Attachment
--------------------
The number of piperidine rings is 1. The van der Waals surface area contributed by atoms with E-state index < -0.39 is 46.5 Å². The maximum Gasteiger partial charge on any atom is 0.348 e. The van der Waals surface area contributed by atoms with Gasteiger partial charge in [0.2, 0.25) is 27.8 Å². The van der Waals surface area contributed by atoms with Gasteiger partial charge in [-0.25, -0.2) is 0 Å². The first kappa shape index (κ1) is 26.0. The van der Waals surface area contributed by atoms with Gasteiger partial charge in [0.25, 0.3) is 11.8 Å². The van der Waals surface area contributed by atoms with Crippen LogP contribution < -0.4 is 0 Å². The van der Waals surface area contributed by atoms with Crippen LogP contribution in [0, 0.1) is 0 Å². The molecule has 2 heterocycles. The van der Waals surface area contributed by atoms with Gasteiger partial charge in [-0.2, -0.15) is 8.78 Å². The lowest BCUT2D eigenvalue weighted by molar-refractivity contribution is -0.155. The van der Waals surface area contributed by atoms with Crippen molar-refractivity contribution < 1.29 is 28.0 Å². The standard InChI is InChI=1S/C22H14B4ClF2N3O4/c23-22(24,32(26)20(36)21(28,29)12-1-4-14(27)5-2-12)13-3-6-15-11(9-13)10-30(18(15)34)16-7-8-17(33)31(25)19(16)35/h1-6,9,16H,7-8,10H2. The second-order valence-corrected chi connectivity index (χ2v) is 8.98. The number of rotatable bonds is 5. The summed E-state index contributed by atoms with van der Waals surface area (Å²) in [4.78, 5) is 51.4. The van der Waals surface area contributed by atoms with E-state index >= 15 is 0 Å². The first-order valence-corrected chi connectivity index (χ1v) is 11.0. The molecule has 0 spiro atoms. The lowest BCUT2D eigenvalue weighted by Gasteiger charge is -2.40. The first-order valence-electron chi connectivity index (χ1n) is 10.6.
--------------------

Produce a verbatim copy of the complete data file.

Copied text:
The number of piperidine rings is 1. The van der Waals surface area contributed by atoms with E-state index < -0.39 is 46.5 Å². The maximum Gasteiger partial charge on any atom is 0.348 e. The van der Waals surface area contributed by atoms with Gasteiger partial charge in [0.2, 0.25) is 27.8 Å². The van der Waals surface area contributed by atoms with Gasteiger partial charge in [-0.25, -0.2) is 0 Å². The first kappa shape index (κ1) is 26.0. The van der Waals surface area contributed by atoms with Gasteiger partial charge in [0.25, 0.3) is 11.8 Å². The van der Waals surface area contributed by atoms with Crippen LogP contribution < -0.4 is 0 Å². The van der Waals surface area contributed by atoms with Crippen LogP contribution in [0, 0.1) is 0 Å². The molecule has 2 heterocycles. The van der Waals surface area contributed by atoms with Gasteiger partial charge in [-0.2, -0.15) is 8.78 Å². The lowest BCUT2D eigenvalue weighted by molar-refractivity contribution is -0.155. The van der Waals surface area contributed by atoms with Crippen molar-refractivity contribution < 1.29 is 28.0 Å². The standard InChI is InChI=1S/C22H14B4ClF2N3O4/c23-22(24,32(26)20(36)21(28,29)12-1-4-14(27)5-2-12)13-3-6-15-11(9-13)10-30(18(15)34)16-7-8-17(33)31(25)19(16)35/h1-6,9,16H,7-8,10H2. The second-order valence-corrected chi connectivity index (χ2v) is 8.98. The number of rotatable bonds is 5. The summed E-state index contributed by atoms with van der Waals surface area (Å²) in [4.78, 5) is 51.4. The van der Waals surface area contributed by atoms with E-state index >= 15 is 0 Å². The first-order valence-corrected chi connectivity index (χ1v) is 11.0. The molecule has 0 spiro atoms. The lowest BCUT2D eigenvalue weighted by Gasteiger charge is -2.40. The first-order valence-electron chi connectivity index (χ1n) is 10.6.